Some time ago, I began to volunteer for a rescue organization called Boxer Aid and Rescue (BARC). Most of you know this. Most of you also know that Rodney joined me willingly and the rest of the family came along genially, for the most part. One of my friends told me she was impressed; she'd long been engaged in dog rescue in central Florida, and knew BARC by reputation. They're tough, she said. I asked what she meant, and she said they're known to be one of the strictest organizations of this kind in the state. They look very carefully at foster and adoptive families, and take very seriously their stated organizational rules and guidelines. She was right, as it happened. Since that time, we've fostered 10 different dogs and been enriched far beyond our expectations. But here's the interesting thing: the friend I mentioned, Cathy, became part of our small circle via Gatorbone Studios. I don't see Cathy often enough, but we share friends, loved ones, music and of course dogs. Cathy was busy with her own life, and very focused on helping to run an organization in central Florida called Paws in Prison, a program currently on hiatus because of the daunting challenges such initiatives face. (We weren't able to get one started in our county, for instance, because the County Commission won't sanction it. Presumably the liablity is too high for them. But that's another topic.) And I was busy in my little corner of the world. We connected occasionally via email or music news.
This week the BARC membership was asked if anyone could volunteer to conduct a home visit for a prospective adoptive family. I noticed that the request was in the same small town where Cathy lives, and mentioned casually that though she's not a BARC member, she's an extremely capable dog person, and has all the right tools to be able to help assess a home situation with an eye to its ability to provide a good adoptive environment for a dog. I mentioned it in passing, really, because as I said, Cathy had turned out to be right about BARC's high standards and its consistent adherence to them. To my surprise, I was asked to make the connection between our coordinator and Cathy. I sent her a note: would she consider doing this favor for our organization? She replied: It would be her honor.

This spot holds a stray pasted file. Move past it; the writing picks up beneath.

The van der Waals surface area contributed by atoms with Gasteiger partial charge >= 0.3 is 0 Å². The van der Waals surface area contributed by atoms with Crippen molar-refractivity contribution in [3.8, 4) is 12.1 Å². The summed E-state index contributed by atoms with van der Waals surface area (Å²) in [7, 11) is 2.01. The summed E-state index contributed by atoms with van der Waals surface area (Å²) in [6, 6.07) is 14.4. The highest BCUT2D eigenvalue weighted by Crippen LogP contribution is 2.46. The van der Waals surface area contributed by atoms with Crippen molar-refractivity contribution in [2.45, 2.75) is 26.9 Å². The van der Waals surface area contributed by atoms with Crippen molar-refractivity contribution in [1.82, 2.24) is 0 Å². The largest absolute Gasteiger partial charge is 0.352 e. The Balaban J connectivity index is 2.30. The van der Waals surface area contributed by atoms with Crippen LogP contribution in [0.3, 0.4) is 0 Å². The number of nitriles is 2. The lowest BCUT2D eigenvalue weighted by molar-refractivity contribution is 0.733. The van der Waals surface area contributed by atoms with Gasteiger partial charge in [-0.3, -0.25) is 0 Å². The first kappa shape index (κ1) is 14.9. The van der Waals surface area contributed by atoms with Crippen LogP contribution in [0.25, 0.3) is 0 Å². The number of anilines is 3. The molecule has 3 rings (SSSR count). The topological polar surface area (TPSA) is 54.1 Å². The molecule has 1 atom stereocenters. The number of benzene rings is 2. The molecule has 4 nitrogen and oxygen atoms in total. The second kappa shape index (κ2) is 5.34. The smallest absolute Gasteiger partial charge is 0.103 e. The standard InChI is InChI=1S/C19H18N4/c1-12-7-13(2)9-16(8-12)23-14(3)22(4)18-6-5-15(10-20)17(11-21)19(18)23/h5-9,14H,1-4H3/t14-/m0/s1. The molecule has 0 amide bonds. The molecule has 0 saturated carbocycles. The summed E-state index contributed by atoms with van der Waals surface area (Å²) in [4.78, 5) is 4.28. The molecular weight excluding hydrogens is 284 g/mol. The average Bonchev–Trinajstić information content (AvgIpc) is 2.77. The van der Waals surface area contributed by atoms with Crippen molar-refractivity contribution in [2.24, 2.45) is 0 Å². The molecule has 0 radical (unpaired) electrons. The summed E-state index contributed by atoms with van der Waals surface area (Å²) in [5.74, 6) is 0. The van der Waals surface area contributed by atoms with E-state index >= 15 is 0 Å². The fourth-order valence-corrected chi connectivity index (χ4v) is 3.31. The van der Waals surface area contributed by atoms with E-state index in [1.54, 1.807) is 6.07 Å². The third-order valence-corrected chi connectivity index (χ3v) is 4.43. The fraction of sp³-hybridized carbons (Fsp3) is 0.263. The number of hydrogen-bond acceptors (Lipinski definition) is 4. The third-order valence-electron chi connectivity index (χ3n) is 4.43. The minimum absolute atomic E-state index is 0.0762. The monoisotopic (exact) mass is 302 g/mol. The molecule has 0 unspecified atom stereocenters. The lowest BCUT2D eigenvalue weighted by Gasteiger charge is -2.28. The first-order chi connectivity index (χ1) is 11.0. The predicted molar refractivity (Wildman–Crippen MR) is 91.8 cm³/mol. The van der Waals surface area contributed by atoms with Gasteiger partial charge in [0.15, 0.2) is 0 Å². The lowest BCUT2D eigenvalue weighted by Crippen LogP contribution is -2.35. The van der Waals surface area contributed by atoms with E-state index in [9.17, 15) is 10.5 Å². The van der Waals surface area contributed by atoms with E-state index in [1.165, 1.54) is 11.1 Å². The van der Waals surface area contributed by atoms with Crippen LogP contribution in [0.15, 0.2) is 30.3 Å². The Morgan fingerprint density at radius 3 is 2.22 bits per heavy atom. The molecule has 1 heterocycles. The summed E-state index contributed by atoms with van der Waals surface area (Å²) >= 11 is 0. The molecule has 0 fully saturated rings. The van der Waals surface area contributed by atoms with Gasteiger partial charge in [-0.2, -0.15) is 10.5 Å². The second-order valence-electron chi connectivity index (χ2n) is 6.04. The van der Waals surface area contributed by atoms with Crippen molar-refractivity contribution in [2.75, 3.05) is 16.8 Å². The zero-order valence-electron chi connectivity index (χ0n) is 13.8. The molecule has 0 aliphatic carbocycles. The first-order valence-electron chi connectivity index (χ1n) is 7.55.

And so the circles are small, my loves, holding us all close together in our little orbits, reminding us to cherish our friendships, even those in varying states of distance, old and fading or embryonic and not yet fully awakened. It's a fine old world.
In fact it is such a fine world that I have 2 quiches in the oven. And while I grant you there are people with a true arist's gift for quiche (think Giselle at Le Pavillon) they are easy enough for all of us to enjoy at home, especially if you're a rotten cheat like me, and keep a couple of frozen pie crusts around for just such occasions. This afternoon I had a beautiful bowl of pale green asparagus, steamed for dinner and leftover. And I had a bit of frozen spinach. And a shallot. Here's what I did, after thawing out and doing a little repair work on the pie crusts.
In a small skillet with a little olive oil, cook finely chopped shallots and a bit of finely chopped red onion. When the spinach is drained of as much liquid as possible, toss it into the sam skillet over very low heat, just to dry the moisture out. (I put the asparagus in the skillet, too.) Season with salt and pepper. When it's all pretty well cooked together and there's no more moisture, put this mixture into the pie crust and dsitribute evenly. Sprinkly with grated cheese. I think Giselle uses Gruyere, but Irish cheddar was what I had, so that's what I used. Whisk together about 3 eggs, a good dollop of cream if you have it, and a cup or so of milk. Season with salt, pepper and a touch of nutmeg. Pour this gently into the pie crust, too, and bake at about 350 until it's lightly browned and tests done with a toothpick. Ta da!
Make a big salad and gather your circle around. The circle will be small, small, my loves, and exceedingly happy.